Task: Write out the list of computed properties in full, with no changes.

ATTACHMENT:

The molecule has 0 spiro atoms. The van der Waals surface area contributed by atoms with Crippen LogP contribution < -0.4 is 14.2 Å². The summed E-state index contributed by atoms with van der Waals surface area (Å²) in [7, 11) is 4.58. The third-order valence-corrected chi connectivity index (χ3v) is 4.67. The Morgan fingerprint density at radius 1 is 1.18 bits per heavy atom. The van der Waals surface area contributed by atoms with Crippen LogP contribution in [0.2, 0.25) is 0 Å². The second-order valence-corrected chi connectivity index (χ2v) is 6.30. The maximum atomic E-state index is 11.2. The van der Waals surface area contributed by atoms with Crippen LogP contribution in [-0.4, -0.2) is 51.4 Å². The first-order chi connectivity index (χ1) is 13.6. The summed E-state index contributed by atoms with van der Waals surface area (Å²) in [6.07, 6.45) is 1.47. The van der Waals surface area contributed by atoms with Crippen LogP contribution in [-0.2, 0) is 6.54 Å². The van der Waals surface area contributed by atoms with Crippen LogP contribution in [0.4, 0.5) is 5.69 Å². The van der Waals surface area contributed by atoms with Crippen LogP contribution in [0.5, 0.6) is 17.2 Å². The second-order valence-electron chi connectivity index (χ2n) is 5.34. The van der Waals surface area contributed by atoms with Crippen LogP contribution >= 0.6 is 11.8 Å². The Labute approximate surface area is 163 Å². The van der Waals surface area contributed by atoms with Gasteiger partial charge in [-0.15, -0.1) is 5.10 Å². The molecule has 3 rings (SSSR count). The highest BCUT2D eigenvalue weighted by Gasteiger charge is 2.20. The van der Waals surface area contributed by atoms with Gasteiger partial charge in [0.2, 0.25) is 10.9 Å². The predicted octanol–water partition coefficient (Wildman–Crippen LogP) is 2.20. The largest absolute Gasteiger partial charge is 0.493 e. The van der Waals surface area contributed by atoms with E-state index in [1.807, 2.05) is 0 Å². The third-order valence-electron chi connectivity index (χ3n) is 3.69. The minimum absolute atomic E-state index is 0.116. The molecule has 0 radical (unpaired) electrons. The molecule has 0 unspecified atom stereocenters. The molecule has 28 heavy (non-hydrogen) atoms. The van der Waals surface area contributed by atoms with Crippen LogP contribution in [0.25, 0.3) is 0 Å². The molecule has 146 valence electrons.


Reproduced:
The molecule has 0 spiro atoms. The van der Waals surface area contributed by atoms with Crippen LogP contribution < -0.4 is 14.2 Å². The summed E-state index contributed by atoms with van der Waals surface area (Å²) in [7, 11) is 4.58. The third-order valence-corrected chi connectivity index (χ3v) is 4.67. The Morgan fingerprint density at radius 1 is 1.18 bits per heavy atom. The van der Waals surface area contributed by atoms with Crippen LogP contribution in [0.2, 0.25) is 0 Å². The second-order valence-corrected chi connectivity index (χ2v) is 6.30. The maximum atomic E-state index is 11.2. The van der Waals surface area contributed by atoms with Crippen LogP contribution in [-0.4, -0.2) is 51.4 Å². The first-order chi connectivity index (χ1) is 13.6. The summed E-state index contributed by atoms with van der Waals surface area (Å²) in [6.07, 6.45) is 1.47. The van der Waals surface area contributed by atoms with Crippen LogP contribution in [-0.2, 0) is 6.54 Å². The van der Waals surface area contributed by atoms with Crippen LogP contribution in [0.4, 0.5) is 5.69 Å². The van der Waals surface area contributed by atoms with Crippen LogP contribution in [0.5, 0.6) is 17.2 Å². The second-order valence-electron chi connectivity index (χ2n) is 5.34. The van der Waals surface area contributed by atoms with Crippen LogP contribution >= 0.6 is 11.8 Å². The Labute approximate surface area is 163 Å². The van der Waals surface area contributed by atoms with Gasteiger partial charge in [-0.15, -0.1) is 5.10 Å². The molecule has 3 rings (SSSR count). The highest BCUT2D eigenvalue weighted by Gasteiger charge is 2.20. The van der Waals surface area contributed by atoms with Gasteiger partial charge in [0.2, 0.25) is 10.9 Å². The predicted octanol–water partition coefficient (Wildman–Crippen LogP) is 2.20. The largest absolute Gasteiger partial charge is 0.493 e. The van der Waals surface area contributed by atoms with E-state index in [1.807, 2.05) is 0 Å². The third-order valence-electron chi connectivity index (χ3n) is 3.69. The minimum absolute atomic E-state index is 0.116. The molecule has 0 radical (unpaired) electrons. The molecule has 0 unspecified atom stereocenters. The molecule has 28 heavy (non-hydrogen) atoms. The van der Waals surface area contributed by atoms with Crippen LogP contribution in [0.25, 0.3) is 0 Å². The molecule has 146 valence electrons.